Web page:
However, I also calculated the height of the pyramid by assuming that the angle of ascent along the faces of the pyramid is the same in MO as Leuchter says it is in MS (31 degrees) and found that the pyramid is 2.25 feet high. Going by the images, the angle of ascent in MO is less than in MS, but to make the height just 16 inches it would have to be a little under 20 degrees, and I don't think it's that small. Part of the problem may be that Leuchter's measurement is off by a few inches (which wouldn't be surprising, since he was rounding to the nearest half foot). The other issue is that the top segment is not really a pyramid, but a truncated pyramid. I'm going to estimate that the full pyramid would be 20 inches high, and the truncated pyramid was correctly estimated at 16 inches.

Calculating the volume of that truncated pyramid gives 26.45 cubic feet, plus the rest of the gas chamber (area of base 48 square feet, height 7'2'') which has volume 344 cubic feet, for a total of 370.45 cubic feet.

Given our new volume, we can see that if 120-150 grams of HCN were released in the MO gas chamber the resultant concentrations would be 11,400 – 14,300 mg per cubic meter (divide by 1.1 to get ppm – provided you ignore the underpressure issue). Not 3,200 ppm but over 10,000!

If course, the figure 120-150 was just a proposal, not something that was actually used. If the amount of cyanide used was the 25 thirteen gram sodium cyanide pellets that Leuchter mentioned in connection with the first execution, assuming with Rudolf that half of the HCN produced actually gasifies, then the concentration of HCN would be 8,500 ppm (ignoring underpressure). Again, 3,200 is way too low.

In the third Leuchter report, Leuchter gives another figure:

The chemicals used by Mississippi are an approximate 37% Sulfuric Acid Solution (acid and distilled water) and an approximate 16 ounces of sodium cyanide. This requires twelve (12) pints of distilled water and six (6) pints of acid (98%), resulting in 18 pints of dilute sulfuric acid reacting with 24 briquets of sodium cyanide. This results in two (2) cubic feet of Hydrogen Cyanide gas at the 10 psi (approximate) operational pressure or an amount of approximately 7500 ppm.


This is more reasonable than the 3,200 figure, but note the full 16 ounces of NaCN. This will yield 250 grams HCN; if half remains dissolved that's 125 grams of HCN in the chamber. What is the chamber's volume? Leuchter describes it like this

It is hexagonal in shape, but with the corners replaced with the base of an equilateral triangle whose theoretical third angle would have been the original corners of the hexagon. The base of this triangle measures some 7”. Thus, each corner is actually two seams instead of one, each seam being one of the base angles of the equilateral triangle. The roof of the chamber is fabricated by a continuation of the side segments at pitch of some 31 degrees from the horizontal. The height of the roof is some 23” above the top of the chamber. The chamber measures some 6’ 2” in diameter from corner to corner and some 8’10” high in the center. The floor area of the chamber is about 29.7 square feet and the volume of the chamber is some 263 cubic feet.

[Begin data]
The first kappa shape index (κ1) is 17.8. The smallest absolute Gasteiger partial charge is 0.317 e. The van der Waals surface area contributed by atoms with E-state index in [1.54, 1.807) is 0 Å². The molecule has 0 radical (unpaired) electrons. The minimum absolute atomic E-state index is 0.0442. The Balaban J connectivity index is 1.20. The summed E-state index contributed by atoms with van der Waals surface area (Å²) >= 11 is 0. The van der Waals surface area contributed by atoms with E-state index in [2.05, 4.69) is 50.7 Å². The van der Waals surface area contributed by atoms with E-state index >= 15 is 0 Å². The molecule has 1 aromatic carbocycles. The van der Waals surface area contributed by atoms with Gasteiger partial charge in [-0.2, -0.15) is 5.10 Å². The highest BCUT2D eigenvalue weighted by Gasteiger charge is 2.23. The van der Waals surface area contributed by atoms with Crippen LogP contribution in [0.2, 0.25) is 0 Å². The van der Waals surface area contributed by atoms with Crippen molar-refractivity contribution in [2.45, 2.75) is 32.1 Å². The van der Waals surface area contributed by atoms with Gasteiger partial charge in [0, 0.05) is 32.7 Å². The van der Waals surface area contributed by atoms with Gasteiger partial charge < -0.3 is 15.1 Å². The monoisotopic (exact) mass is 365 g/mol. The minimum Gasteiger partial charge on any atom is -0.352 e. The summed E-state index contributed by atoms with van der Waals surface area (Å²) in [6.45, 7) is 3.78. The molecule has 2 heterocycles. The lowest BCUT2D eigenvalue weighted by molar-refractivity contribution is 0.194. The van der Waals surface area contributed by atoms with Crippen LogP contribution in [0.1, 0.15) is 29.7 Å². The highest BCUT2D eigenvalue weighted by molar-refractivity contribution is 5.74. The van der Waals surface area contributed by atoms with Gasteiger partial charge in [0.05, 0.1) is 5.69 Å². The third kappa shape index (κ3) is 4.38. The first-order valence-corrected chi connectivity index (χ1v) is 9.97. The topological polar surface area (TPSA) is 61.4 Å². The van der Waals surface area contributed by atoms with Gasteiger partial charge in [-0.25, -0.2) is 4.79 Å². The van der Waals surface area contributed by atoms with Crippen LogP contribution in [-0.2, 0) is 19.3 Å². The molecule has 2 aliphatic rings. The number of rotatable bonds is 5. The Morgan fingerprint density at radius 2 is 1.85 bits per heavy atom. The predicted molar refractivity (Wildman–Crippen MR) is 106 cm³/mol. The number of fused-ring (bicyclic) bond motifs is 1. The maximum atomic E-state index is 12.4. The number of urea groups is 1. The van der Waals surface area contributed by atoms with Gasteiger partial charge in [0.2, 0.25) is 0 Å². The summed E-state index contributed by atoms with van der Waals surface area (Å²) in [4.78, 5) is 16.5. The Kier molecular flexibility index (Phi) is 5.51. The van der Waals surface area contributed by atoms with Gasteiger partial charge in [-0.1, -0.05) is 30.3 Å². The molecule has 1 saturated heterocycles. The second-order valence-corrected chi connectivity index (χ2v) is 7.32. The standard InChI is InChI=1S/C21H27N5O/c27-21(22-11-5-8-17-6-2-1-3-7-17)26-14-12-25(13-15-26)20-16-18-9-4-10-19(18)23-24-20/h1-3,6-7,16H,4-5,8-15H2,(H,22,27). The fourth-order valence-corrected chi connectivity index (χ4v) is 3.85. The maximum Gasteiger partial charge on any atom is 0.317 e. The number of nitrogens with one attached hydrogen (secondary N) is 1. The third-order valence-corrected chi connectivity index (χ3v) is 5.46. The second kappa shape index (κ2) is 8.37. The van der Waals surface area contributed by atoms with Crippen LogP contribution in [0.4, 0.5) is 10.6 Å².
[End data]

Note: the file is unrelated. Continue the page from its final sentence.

The figure he gives for the area of the base – 29.7 square feet – fits pretty well with the other measurements he gives, so I'm happy to use it. The volume of 263 cubic feet, however, results from multiplying the area of the base by 8'10'' – we have our second problem again, that of the pyramid on top. I won't bore everyone by writing out all the details again – I used a screen ruler on this image and Leuchter's statement that the door is 77 inches high; there are some complications as the different data don't all quite agree. Using the height of the door and the screen ruler yields a lower height for the prismatic portion of the chamber than using Leuchter's angle of ascent and subtracting off his total height. My best guess, though, is that the volume is around 225 cubic feet.

Now, 125 grams in 225 cubic feet is 19600 mg / m^3 = 17800 ppm (ignoring the underpressure). Using Leuchter's figure of 263 cubic feet would give 15250 ppm. Unless for some reason a much greater percentage of the HCN produced remains dissolved in US gas chambers than did in Rudolf's experiments, the figure of 7500 ppm is much too low.

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Re: HCN concentration used in and duration of US g.c. execut

Postby friedrichjansson » 5 years 8 months ago (Fri Feb 22, 2013 1:50 am)

Rudolf also gives this information:

In relation to the quantities used, the U.S. execution gas chamber in Raleigh (North Carolina), for example, is said to use 454 g KCN in half concentrated sulfuric acid, leading to instant formation of hydrogen cyanide vapor, which is even visible for a short period to the witnesses in the witness room and which reaches the victim in seconds.2 As a matter of pure calculation, this generates approximately 180 g of hydrogen cyanide, corresponding to 150 liters of gas. However, since a considerable part of it remains dissolved in the half concentrated sulfuric acid (approximately 50%, see chapter 8.3.3.4.), we assume in the following that approximately 90 g or 75 liters of hydrogen cyanide are released as gas. In North Carolina, this gas arises immediately beneath the victim, so that the victim must be exposed, immediately after the beginning of the execution process, to a concentration which probably exceeds 10% by volume for a short period, but then falls steadily as a result of diffusion of the hydrogen cyanide throughout the chamber.446